logo for print

Atenolol (Tenormin): Drug Whys



Generic name:
Atenolol (multiple manufacturers)
Common U.S. brand names: Tenormin (AstraZeneca Pharmaceuticals, USA)
Popularity: Fourth most commonly prescribed drug between 2002-2006 (U.S.)
Class: Beta-Adrenergic blocker

Treatment Uses — For treatment of hypertension, usually in combination with other agents such as thiazide-type diuretics, angiotensin converting enzyme inhibitors (ACEI), angiotensin II receptor blockers (ARB) or calcium channel blockers (CCB). For treatment of angina, arrhythmias, to lengthen survival following myocardial infarction and in the treatment of heart failure. Used as prophylaxis before, during and after surgical procedures to reduce incidence of adverse cardiovascular events. May have benefit in treating migraine headaches, anxiety, alcohol withdrawal and pre-eclampsia. Used by performers to reduce symptoms of stage fright. 

Dosing and Administration — In adults, the recommended oral starting dose is 50 milligrams once daily, adjusted upwards if necessary at weekly intervals to 100 milligrams daily. Pediatric use is not approved, but studies using atenolol for arrhythmias in children initially dose at 0.3 to 1.4 milligrams per kilogram given orally once daily and increase the daily dose every three to four days by 0.5 milligram per kilogram to a maximum of 2 milligrams per kilogram once daily. Similar oral doses have been suggested for pediatric hypertension, sometimes divided into two daily doses, titrated upwards not to exceed 2 milligrams per kilogram per day and a maximum of 100 milligrams total per day. An oral suspension of (2 milligrams per milliliter) atenolol can be prepared by a compounding pharmacy.

Intravenous atenolol is available but not widely used in the United States. Where used, it is typically reserved for adults requiring rapid beta blockade in the setting of acute or suspected myocardial infarction. Initial dosing is 5 milligrams intravenously over five minutes followed by a second 5 milligram dose given 10 minutes later. Patients who tolerate the full 10 milligram load are rapidly switched to oral dosing. 

Absorption is affected by food, and atenolol should not be taken with meals although the actual clinical significance of this effect is questionable. Dose reductions are recommended for patients with renal (kidney) failure due to prolonged elimination. The amount of dose reduction depends largely on the degree of renal impairment. No adjustments appear necessary in patients with hepatic (liver) insufficiency or in the geriatric population.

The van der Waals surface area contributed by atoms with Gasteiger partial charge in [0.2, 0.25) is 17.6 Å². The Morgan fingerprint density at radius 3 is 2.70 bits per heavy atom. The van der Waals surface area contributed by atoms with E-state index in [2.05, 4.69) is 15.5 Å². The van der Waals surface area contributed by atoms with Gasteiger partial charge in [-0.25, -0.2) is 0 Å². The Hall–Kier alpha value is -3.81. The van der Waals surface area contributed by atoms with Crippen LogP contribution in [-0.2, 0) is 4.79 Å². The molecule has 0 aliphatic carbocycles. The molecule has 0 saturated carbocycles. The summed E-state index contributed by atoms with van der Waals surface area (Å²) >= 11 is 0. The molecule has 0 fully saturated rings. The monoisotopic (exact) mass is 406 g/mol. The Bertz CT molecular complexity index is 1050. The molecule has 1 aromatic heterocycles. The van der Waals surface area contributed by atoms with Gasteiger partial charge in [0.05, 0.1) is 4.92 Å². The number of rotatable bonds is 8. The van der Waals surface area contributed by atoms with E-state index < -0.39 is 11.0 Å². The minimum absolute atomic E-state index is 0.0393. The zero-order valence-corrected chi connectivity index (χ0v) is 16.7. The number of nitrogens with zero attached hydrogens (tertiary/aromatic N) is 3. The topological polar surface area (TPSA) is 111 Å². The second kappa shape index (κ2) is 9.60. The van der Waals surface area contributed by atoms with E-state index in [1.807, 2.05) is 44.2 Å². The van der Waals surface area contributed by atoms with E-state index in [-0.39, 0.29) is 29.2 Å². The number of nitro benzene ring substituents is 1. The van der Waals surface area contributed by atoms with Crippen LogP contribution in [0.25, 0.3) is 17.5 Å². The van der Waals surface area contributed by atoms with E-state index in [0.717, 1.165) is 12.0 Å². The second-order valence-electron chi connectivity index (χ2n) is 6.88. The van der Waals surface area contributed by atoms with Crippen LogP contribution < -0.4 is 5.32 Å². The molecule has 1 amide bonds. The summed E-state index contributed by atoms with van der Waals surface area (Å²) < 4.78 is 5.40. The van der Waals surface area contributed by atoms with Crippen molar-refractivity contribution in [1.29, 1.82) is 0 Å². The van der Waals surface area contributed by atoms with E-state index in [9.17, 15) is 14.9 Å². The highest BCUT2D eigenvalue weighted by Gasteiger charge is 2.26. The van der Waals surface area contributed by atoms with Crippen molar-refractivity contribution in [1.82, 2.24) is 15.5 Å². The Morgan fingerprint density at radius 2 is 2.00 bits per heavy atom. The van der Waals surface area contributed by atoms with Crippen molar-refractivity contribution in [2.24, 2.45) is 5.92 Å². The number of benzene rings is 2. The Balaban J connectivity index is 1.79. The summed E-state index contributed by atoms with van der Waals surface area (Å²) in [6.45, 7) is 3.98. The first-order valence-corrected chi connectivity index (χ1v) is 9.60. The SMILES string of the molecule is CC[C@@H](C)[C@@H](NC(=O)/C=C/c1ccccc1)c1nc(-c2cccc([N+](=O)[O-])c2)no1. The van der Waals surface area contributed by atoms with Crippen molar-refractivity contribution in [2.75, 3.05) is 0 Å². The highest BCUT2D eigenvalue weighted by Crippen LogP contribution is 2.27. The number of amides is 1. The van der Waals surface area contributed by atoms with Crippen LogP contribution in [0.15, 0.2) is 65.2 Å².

Overdoses of atenolol generally manifest with lethargy and symptoms of excessive beta blockade such as wheezing, bradycardia and hypotension. Fluids are often ineffective and contraindicated due to heart failure caused by beta blockade. Intravenous glucagon is the drug of choice for its ability to improve heart rate and pump function independently of beta receptors. Doses up to 10 milligrams may be needed, followed by a continuous infusion until sufficient drug is eliminated or removed from the body. For IV doses above 2 mg, discard the (cadiotoxic) phenol diluent supplied and dilute with sterile water instead. Catecholamine infusions and pressors may be helpful, particularly when glucagon is ineffective, but will often require five to 15 times normal dosing to overcome beta receptor blockade. Hemodialysis is effective in removing atenolol from the body. 

Pharmacology/Pharmacokinetics/Stability — Oral atenolol is rapidly absorbed. Peak blood levels are reached within two to four hours and a single dose exhibits beta blocking activity for up to 24 hours in healthy adults and up to 100 hours in patients with renal failure. Initial blood pressure lowering response is seen within three hours; peak blood pressure response takes from three to 14 days. Atenolol is not metabolized in the liver; 40 to 50 percent of an oral dose and 85 to 100 percent of an IV dose is excreted unchanged in the urine. Virtually all remaining atenolol is excreted unchanged in the feces. Use of atenolol during pregnancy can harm a fetus. Atenolol is excreted in breast milk; between 5.7 and 19.2 percent of an adult dose can be found in breast milk. The American Academy of Pediatrics rates atenolol as a drug that should be given with caution to breastfeeding mothers.